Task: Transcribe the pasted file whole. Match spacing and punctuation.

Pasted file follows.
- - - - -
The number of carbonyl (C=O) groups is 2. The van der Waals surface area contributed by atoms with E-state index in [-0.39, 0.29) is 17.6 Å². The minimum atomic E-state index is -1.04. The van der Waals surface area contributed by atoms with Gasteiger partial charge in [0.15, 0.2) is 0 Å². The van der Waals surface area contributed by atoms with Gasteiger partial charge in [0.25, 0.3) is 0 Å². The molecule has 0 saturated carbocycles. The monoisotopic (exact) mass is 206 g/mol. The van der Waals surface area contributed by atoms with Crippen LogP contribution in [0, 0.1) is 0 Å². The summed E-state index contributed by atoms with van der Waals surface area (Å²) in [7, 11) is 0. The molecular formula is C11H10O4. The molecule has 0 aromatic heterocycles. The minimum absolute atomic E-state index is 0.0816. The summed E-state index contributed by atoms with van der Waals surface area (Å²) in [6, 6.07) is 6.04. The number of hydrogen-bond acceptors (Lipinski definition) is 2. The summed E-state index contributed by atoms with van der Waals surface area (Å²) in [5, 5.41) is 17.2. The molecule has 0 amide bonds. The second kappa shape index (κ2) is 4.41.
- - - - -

The number of carbonyl (C=O) groups is 2. The van der Waals surface area contributed by atoms with E-state index in [-0.39, 0.29) is 17.6 Å². The minimum atomic E-state index is -1.04. The van der Waals surface area contributed by atoms with Gasteiger partial charge in [0.15, 0.2) is 0 Å². The van der Waals surface area contributed by atoms with Gasteiger partial charge in [0.25, 0.3) is 0 Å². The molecule has 0 saturated carbocycles. The monoisotopic (exact) mass is 206 g/mol. The van der Waals surface area contributed by atoms with Crippen LogP contribution in [0, 0.1) is 0 Å². The summed E-state index contributed by atoms with van der Waals surface area (Å²) in [7, 11) is 0. The molecular formula is C11H10O4. The molecule has 0 aromatic heterocycles. The minimum absolute atomic E-state index is 0.0816. The summed E-state index contributed by atoms with van der Waals surface area (Å²) in [6, 6.07) is 6.04. The number of hydrogen-bond acceptors (Lipinski definition) is 2. The summed E-state index contributed by atoms with van der Waals surface area (Å²) in [5, 5.41) is 17.2. The molecule has 0 amide bonds. The second kappa shape index (κ2) is 4.41.